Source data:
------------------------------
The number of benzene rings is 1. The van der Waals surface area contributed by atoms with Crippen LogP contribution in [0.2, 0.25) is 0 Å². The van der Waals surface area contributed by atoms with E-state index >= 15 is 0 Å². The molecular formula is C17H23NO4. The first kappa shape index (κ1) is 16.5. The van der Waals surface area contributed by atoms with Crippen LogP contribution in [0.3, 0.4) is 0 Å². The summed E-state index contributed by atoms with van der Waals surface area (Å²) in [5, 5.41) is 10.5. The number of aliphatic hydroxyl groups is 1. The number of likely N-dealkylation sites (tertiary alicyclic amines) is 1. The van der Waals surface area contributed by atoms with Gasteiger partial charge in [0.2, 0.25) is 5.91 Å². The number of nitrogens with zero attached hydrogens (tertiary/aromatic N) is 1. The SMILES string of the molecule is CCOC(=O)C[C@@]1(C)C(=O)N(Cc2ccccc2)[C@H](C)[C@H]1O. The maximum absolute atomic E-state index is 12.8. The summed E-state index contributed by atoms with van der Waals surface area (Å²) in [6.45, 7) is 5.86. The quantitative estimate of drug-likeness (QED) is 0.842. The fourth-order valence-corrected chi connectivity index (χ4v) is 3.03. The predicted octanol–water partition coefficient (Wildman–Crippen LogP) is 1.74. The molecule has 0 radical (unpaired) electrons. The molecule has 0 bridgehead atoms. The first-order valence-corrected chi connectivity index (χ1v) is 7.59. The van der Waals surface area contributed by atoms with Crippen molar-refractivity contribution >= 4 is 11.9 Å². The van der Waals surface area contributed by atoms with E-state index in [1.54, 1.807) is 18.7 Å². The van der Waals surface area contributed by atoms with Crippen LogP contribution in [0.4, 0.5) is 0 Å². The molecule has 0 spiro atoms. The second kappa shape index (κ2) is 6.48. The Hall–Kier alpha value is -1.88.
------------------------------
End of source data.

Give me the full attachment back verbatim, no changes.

The number of benzene rings is 1. The van der Waals surface area contributed by atoms with Crippen LogP contribution in [0.2, 0.25) is 0 Å². The van der Waals surface area contributed by atoms with E-state index >= 15 is 0 Å². The molecular formula is C17H23NO4. The first kappa shape index (κ1) is 16.5. The van der Waals surface area contributed by atoms with Crippen LogP contribution in [0.3, 0.4) is 0 Å². The summed E-state index contributed by atoms with van der Waals surface area (Å²) in [5, 5.41) is 10.5. The number of aliphatic hydroxyl groups is 1. The number of likely N-dealkylation sites (tertiary alicyclic amines) is 1. The van der Waals surface area contributed by atoms with Gasteiger partial charge in [0.2, 0.25) is 5.91 Å². The number of nitrogens with zero attached hydrogens (tertiary/aromatic N) is 1. The SMILES string of the molecule is CCOC(=O)C[C@@]1(C)C(=O)N(Cc2ccccc2)[C@H](C)[C@H]1O. The maximum absolute atomic E-state index is 12.8. The summed E-state index contributed by atoms with van der Waals surface area (Å²) in [6.45, 7) is 5.86. The quantitative estimate of drug-likeness (QED) is 0.842. The fourth-order valence-corrected chi connectivity index (χ4v) is 3.03. The predicted octanol–water partition coefficient (Wildman–Crippen LogP) is 1.74. The molecule has 0 radical (unpaired) electrons. The molecule has 0 bridgehead atoms. The first-order valence-corrected chi connectivity index (χ1v) is 7.59. The van der Waals surface area contributed by atoms with Crippen molar-refractivity contribution >= 4 is 11.9 Å². The van der Waals surface area contributed by atoms with E-state index in [1.54, 1.807) is 18.7 Å². The van der Waals surface area contributed by atoms with Crippen LogP contribution in [0.4, 0.5) is 0 Å². The molecule has 0 spiro atoms. The second kappa shape index (κ2) is 6.48. The Hall–Kier alpha value is -1.88.